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@Stuugie - I know of one application at Dovercourt when I retired in 2008. It was running, believe it or not, in a Windows 98 virtual machine.

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2) Move to a newer up to date browser ie Chrome, Firefox, Opera,

I can combat this... most browsers now-a-days aren't safe...
I've been using Opera12 due to Opera19 having page-loading issues (when turning security all the way up), and even Opera, being the safest of the modern browsers, had reported malware in it's temp directories.

what browsers to stay away from out of those:
- IE (security is very patchy, can be good or bad)
- Chrome (very little security, but notifies you about bad websites)

I've been using Comodo Dragon, which is basically a 100% safer rip-off of Chromium, for quite some time now, and have yet to see my compy slow down. :)

as for right now, I'm only using Comodo FW (free) with Avast, though I have a mis-directed IP to detour alot of threats...

running a custom shell and file manager also helps detour alot of threats.

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running a custom shell and file manager also helps detour alot of threats.

So does avoiding web sites known for spam/malware, i.e. porn sites and downloading pirated software.

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so does actually knowing how to use a computer.

set up your browser with Ad-Block Plus for at least a decent amount of protection.

Edited by DarkPikachu

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Microsoft Security Bulletin MS11-083 - Critical
A vulnerability in TCP/IP can allow remote execution if an attacker sends a continuous flow of specially crafted UDP packets to a closed port on a target system.

Still feeling secure?

Firewalls cannot protect you from this type of attack. And remote execution can enable the attacker to take full control of your system, disable your anti-virus or anti-malware software, and steal your credentials, etc.

This is possibly why Microsoft suggest only running Windows XP disconnected from the Internet from now on. I also suspect they don't want to be held responsible for enabling the worlds largest bot net, given that 1/3 of computers are still running XP.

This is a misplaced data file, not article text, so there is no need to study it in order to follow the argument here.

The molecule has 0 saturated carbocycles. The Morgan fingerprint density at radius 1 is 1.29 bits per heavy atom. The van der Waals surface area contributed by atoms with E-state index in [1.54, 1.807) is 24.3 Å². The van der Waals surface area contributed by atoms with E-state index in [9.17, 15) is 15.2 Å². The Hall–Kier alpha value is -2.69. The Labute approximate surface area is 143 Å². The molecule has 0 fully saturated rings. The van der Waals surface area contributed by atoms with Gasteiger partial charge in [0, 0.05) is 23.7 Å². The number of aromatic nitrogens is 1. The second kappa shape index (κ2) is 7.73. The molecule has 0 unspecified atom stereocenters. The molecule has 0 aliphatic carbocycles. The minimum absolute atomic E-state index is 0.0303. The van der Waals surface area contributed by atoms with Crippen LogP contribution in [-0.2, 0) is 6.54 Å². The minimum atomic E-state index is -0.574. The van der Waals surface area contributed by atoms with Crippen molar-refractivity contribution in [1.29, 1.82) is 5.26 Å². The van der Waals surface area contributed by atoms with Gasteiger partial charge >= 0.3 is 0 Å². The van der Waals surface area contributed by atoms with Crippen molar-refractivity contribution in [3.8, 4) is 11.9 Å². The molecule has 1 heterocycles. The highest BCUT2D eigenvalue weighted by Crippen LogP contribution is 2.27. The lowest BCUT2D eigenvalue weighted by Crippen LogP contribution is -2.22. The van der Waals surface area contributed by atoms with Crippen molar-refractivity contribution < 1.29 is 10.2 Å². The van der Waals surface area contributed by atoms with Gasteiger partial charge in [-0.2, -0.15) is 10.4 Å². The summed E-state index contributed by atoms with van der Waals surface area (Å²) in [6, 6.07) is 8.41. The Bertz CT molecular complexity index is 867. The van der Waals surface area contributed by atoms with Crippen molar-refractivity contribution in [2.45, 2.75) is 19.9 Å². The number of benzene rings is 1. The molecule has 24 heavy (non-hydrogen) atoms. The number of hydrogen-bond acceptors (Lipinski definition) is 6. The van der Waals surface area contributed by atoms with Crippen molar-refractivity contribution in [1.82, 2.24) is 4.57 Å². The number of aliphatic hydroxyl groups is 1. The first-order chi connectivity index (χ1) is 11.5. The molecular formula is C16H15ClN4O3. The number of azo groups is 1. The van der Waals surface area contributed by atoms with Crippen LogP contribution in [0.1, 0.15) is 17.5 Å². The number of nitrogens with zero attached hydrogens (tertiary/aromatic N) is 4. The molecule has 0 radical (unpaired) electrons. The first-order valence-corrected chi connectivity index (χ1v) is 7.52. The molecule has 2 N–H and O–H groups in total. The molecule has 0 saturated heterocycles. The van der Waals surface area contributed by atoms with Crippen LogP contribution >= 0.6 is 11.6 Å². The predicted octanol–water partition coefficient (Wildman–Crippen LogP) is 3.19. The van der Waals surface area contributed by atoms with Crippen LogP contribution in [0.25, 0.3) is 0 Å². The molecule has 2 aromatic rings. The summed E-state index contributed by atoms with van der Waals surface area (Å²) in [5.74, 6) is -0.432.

Thankfully the vulnerability was patched in later editions of Windows and doesn't affect Windows XP SP3. But the point I want to make really clear is that vulnerabilities like MS11-083 can and do exist, and it is only a matter of time before another exploit is discovered. Only next time Microsoft will not patch it.

Anyone who still believes Windows XP can be made secure definitely has (as another member kindly suggested) their heads buried in the sand. It's time to ditch XP!

Edited by LaxLoafer

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A proper firewall can protect you from such attacks. You can stealth your ports so that they do not acknowledge incoming requests, or if on a limited client LAN you can block all but the specified computers. If a single PC on a LAN, you can block all incoming requests or traffic.
My Comodo firewall used to report in its log about two hits per minute from various IP addresses; that was with a modem, but since incorporating a router with firewall my Comodo has recorded not one single hit in five years. The router opens a UDP port for incoming traffic, but that traffic must be for a specified application - if it's not running then the port is closed.